When I started Tidemark, I began with a marvellous vision for the company. In my mind, the intricate and powerful details of the story fit together like a Beethoven symphony, but when I told the tale to investors, I sounded like a tone-deaf drunk in a karaoke bar. What the hell happened?
It turns out that coming up with the story is entirely different than articulating the story. In fact, articulating the story can be more time consuming and difficult than inventing it in the first place.
Despite being incredibly hard, as a founder there is perhaps nothing more important than being able to convey the story arc of your vision, of what you are after and why it matters in a pitch perfect manner.
Often we have to do so with a large and diverse audience. Why should customers care about what you are offering? Are you a "must-have" or a nicer way to do something that's already done? How are you different? Why are you after this?
In Woody Allen's excellent To Rome with Love, Giancarlo, a proud father whose day job is that of a mortician, sings in the shower and Jerry, a retired — and critically reviled — opera director played by Allen himself, feels inspired to bring Giancarlo's gift to the public. Jerry convinces a reluctant Giancarlo to audition in front of a room of opera bigwigs, but Giancarlo performs poorly in this setting.
What Jerry realises is that Giancarlo's talent is tied to the comfort and freedom he feels in the shower, and in a particularly funny and smart series of scenes, Jerry and Giancarlo decide to stage the opera Pagliacci, with an incongruous shower present in all scenes. Giancarlo receives rave reviews. We are all, of course, perfect singing in the shower - or car - by ourselves.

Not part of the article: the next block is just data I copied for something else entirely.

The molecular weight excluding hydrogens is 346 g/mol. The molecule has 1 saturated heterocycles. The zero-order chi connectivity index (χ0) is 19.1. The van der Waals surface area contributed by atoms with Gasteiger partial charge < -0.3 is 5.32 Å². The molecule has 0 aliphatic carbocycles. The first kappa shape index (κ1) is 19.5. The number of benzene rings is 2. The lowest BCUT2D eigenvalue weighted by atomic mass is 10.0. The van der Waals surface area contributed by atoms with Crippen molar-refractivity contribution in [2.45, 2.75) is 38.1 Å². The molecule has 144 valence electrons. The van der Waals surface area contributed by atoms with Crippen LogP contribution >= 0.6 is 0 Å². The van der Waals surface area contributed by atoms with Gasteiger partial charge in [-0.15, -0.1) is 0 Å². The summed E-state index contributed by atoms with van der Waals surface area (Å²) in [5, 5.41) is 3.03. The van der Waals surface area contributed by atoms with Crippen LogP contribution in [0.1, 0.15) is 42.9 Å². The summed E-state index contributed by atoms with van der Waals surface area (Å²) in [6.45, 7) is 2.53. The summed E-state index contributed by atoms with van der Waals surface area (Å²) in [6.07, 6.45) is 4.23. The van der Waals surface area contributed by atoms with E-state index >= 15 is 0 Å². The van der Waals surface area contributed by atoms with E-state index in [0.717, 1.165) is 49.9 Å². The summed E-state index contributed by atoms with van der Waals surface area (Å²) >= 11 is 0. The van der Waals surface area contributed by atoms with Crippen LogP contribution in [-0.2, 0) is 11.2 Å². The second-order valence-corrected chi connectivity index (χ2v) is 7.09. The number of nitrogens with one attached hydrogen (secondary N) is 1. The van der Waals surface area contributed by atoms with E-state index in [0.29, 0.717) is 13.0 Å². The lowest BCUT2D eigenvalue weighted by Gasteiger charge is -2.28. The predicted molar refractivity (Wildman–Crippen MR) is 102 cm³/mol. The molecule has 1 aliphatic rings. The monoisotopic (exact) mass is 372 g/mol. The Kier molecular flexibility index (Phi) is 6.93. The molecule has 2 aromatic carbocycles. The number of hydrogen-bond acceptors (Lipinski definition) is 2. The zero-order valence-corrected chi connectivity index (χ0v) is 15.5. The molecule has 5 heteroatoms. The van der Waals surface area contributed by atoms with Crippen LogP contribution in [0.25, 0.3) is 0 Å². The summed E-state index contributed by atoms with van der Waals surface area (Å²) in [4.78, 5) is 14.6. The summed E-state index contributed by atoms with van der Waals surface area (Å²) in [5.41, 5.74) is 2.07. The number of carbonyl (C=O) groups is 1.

Short of bringing the shower with us every time we talk about what we are building, what are some of the things that can help remove the karaoke effect?
Here are some things that I found helpful:
Embrace solitude and precision
In a recent New York Times interview, Jerry Seinfeld talks about his creative process seeking perfection. He will nurse a single joke for years, amending, abridging and reworking it incrementally, to get the thing just so.
Freedom to pursue the improbable
Freedom to pursue the improbable removes the uncomfortable feeling that nobody gets your story. As Aaron Levie, the CEO and co-founder of Box, passionately talks about in his blog post, "Be on a mission that doesn't suck," working on something that is ambitious, improbable, and fundamentally thrilling will keep you cranking day after day, constantly refining and seeking what matters.
Strive for a clear, concise and quotable foundational story as the glue that holds and inspires the management team, the various teams inside the company, and your early customers.
Practice makes perfect
There is no other way around the "10,000 hour rule" that Malcolm Gladwell introduced with his book, Outliers.
Telling your story isn't just about marketing. It's about leadership. Great people will only want to pursue great visions. If you can't articulate your potential greatness, you will never hire and motivate the kind of people who will make it happen. Anyone up for a rendition of "Dream On" by Aerosmith?